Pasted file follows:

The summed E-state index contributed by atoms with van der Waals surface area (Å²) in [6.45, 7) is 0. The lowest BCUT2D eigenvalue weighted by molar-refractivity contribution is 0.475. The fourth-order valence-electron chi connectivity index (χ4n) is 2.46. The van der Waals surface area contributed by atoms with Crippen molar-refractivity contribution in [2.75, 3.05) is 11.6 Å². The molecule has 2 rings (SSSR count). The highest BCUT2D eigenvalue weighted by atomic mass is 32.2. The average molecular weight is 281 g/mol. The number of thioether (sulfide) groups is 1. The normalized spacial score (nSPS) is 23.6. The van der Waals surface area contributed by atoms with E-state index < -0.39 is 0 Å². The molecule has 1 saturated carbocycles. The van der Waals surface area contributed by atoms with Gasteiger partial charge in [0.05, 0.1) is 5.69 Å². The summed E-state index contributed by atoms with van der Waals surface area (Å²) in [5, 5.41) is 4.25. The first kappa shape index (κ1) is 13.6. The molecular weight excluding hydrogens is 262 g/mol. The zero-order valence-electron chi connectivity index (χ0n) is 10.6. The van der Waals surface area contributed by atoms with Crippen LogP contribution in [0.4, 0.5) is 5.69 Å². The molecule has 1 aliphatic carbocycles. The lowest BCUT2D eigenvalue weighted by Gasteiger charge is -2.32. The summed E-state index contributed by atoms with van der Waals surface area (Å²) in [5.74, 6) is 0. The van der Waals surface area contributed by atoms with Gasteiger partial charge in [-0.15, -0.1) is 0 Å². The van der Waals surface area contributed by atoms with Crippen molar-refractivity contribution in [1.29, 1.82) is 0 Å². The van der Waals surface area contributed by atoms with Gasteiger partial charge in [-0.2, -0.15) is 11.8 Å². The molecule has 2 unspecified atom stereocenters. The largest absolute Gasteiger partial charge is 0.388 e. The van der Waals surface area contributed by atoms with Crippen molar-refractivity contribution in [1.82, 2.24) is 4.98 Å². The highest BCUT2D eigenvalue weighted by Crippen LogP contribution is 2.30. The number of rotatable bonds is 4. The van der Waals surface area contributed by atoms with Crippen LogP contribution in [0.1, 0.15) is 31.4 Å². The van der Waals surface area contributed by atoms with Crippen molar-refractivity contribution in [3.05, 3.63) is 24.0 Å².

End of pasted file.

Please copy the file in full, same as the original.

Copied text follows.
The summed E-state index contributed by atoms with van der Waals surface area (Å²) in [6.45, 7) is 0. The lowest BCUT2D eigenvalue weighted by molar-refractivity contribution is 0.475. The fourth-order valence-electron chi connectivity index (χ4n) is 2.46. The van der Waals surface area contributed by atoms with Crippen molar-refractivity contribution in [2.75, 3.05) is 11.6 Å². The molecule has 2 rings (SSSR count). The highest BCUT2D eigenvalue weighted by atomic mass is 32.2. The average molecular weight is 281 g/mol. The number of thioether (sulfide) groups is 1. The normalized spacial score (nSPS) is 23.6. The van der Waals surface area contributed by atoms with E-state index < -0.39 is 0 Å². The molecule has 1 saturated carbocycles. The van der Waals surface area contributed by atoms with Gasteiger partial charge in [0.05, 0.1) is 5.69 Å². The summed E-state index contributed by atoms with van der Waals surface area (Å²) in [5, 5.41) is 4.25. The first kappa shape index (κ1) is 13.6. The molecular weight excluding hydrogens is 262 g/mol. The zero-order valence-electron chi connectivity index (χ0n) is 10.6. The van der Waals surface area contributed by atoms with Crippen LogP contribution in [0.4, 0.5) is 5.69 Å². The molecule has 1 aliphatic carbocycles. The lowest BCUT2D eigenvalue weighted by Gasteiger charge is -2.32. The summed E-state index contributed by atoms with van der Waals surface area (Å²) in [5.74, 6) is 0. The van der Waals surface area contributed by atoms with Gasteiger partial charge in [-0.15, -0.1) is 0 Å². The van der Waals surface area contributed by atoms with Crippen molar-refractivity contribution in [1.29, 1.82) is 0 Å². The van der Waals surface area contributed by atoms with Gasteiger partial charge in [-0.2, -0.15) is 11.8 Å². The molecule has 2 unspecified atom stereocenters. The largest absolute Gasteiger partial charge is 0.388 e. The van der Waals surface area contributed by atoms with Crippen molar-refractivity contribution in [1.82, 2.24) is 4.98 Å². The highest BCUT2D eigenvalue weighted by Crippen LogP contribution is 2.30. The number of rotatable bonds is 4. The van der Waals surface area contributed by atoms with Crippen LogP contribution in [0.1, 0.15) is 31.4 Å². The van der Waals surface area contributed by atoms with Crippen molar-refractivity contribution in [3.05, 3.63) is 24.0 Å².